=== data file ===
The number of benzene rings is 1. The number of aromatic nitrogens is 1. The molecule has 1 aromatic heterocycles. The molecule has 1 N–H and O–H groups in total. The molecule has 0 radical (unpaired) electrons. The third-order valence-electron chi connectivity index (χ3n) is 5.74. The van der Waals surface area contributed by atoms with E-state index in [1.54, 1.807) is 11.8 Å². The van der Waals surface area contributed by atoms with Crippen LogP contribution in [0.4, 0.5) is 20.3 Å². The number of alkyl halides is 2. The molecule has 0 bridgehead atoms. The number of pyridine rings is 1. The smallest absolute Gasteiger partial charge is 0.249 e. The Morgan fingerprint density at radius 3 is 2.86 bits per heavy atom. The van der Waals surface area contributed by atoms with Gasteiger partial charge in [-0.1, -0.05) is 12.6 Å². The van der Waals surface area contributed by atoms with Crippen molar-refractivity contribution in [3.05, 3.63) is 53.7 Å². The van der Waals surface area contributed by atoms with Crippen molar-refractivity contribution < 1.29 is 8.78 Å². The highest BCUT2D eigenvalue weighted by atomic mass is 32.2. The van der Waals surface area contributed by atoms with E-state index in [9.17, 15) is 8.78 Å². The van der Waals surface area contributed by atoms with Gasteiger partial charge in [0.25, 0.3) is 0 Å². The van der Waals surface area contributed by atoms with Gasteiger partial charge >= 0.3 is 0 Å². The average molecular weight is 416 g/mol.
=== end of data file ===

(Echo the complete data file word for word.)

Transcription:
The number of benzene rings is 1. The number of aromatic nitrogens is 1. The molecule has 1 aromatic heterocycles. The molecule has 1 N–H and O–H groups in total. The molecule has 0 radical (unpaired) electrons. The third-order valence-electron chi connectivity index (χ3n) is 5.74. The van der Waals surface area contributed by atoms with E-state index in [1.54, 1.807) is 11.8 Å². The van der Waals surface area contributed by atoms with Crippen LogP contribution in [0.4, 0.5) is 20.3 Å². The number of alkyl halides is 2. The molecule has 0 bridgehead atoms. The number of pyridine rings is 1. The smallest absolute Gasteiger partial charge is 0.249 e. The Morgan fingerprint density at radius 3 is 2.86 bits per heavy atom. The van der Waals surface area contributed by atoms with Gasteiger partial charge in [-0.1, -0.05) is 12.6 Å². The van der Waals surface area contributed by atoms with Crippen molar-refractivity contribution in [3.05, 3.63) is 53.7 Å². The van der Waals surface area contributed by atoms with Crippen molar-refractivity contribution < 1.29 is 8.78 Å². The highest BCUT2D eigenvalue weighted by atomic mass is 32.2. The van der Waals surface area contributed by atoms with E-state index in [9.17, 15) is 8.78 Å². The van der Waals surface area contributed by atoms with Gasteiger partial charge in [0.25, 0.3) is 0 Å². The van der Waals surface area contributed by atoms with Gasteiger partial charge >= 0.3 is 0 Å². The average molecular weight is 416 g/mol.